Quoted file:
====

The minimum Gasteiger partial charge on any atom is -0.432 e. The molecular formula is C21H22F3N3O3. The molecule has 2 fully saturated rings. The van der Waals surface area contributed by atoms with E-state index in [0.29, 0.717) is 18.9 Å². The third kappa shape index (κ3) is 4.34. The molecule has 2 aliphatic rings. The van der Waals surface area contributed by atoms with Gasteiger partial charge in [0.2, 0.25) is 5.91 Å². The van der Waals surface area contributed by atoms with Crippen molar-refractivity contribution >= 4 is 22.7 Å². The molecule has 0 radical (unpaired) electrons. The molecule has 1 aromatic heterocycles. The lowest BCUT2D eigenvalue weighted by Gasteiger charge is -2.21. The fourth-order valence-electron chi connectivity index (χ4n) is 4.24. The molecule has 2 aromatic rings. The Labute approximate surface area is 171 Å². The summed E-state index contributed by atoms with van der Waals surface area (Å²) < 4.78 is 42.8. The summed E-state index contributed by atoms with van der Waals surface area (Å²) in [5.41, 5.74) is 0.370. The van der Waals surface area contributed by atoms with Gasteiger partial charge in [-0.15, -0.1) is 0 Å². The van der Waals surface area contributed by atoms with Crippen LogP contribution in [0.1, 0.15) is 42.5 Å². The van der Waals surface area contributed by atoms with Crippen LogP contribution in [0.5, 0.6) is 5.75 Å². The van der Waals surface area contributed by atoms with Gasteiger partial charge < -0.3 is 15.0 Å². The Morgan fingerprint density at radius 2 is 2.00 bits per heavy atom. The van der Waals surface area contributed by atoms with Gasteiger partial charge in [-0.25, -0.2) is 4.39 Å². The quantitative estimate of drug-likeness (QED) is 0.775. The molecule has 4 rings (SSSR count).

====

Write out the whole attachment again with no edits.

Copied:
The minimum Gasteiger partial charge on any atom is -0.432 e. The molecular formula is C21H22F3N3O3. The molecule has 2 fully saturated rings. The van der Waals surface area contributed by atoms with E-state index in [0.29, 0.717) is 18.9 Å². The third kappa shape index (κ3) is 4.34. The molecule has 2 aliphatic rings. The van der Waals surface area contributed by atoms with Gasteiger partial charge in [0.2, 0.25) is 5.91 Å². The van der Waals surface area contributed by atoms with Crippen molar-refractivity contribution >= 4 is 22.7 Å². The molecule has 0 radical (unpaired) electrons. The molecule has 1 aromatic heterocycles. The lowest BCUT2D eigenvalue weighted by Gasteiger charge is -2.21. The fourth-order valence-electron chi connectivity index (χ4n) is 4.24. The molecule has 2 aromatic rings. The Labute approximate surface area is 171 Å². The summed E-state index contributed by atoms with van der Waals surface area (Å²) < 4.78 is 42.8. The summed E-state index contributed by atoms with van der Waals surface area (Å²) in [5.41, 5.74) is 0.370. The van der Waals surface area contributed by atoms with Gasteiger partial charge in [-0.15, -0.1) is 0 Å². The van der Waals surface area contributed by atoms with Crippen LogP contribution in [0.1, 0.15) is 42.5 Å². The van der Waals surface area contributed by atoms with Crippen LogP contribution in [0.5, 0.6) is 5.75 Å². The van der Waals surface area contributed by atoms with Gasteiger partial charge < -0.3 is 15.0 Å². The Morgan fingerprint density at radius 2 is 2.00 bits per heavy atom. The van der Waals surface area contributed by atoms with Gasteiger partial charge in [-0.25, -0.2) is 4.39 Å². The quantitative estimate of drug-likeness (QED) is 0.775. The molecule has 4 rings (SSSR count).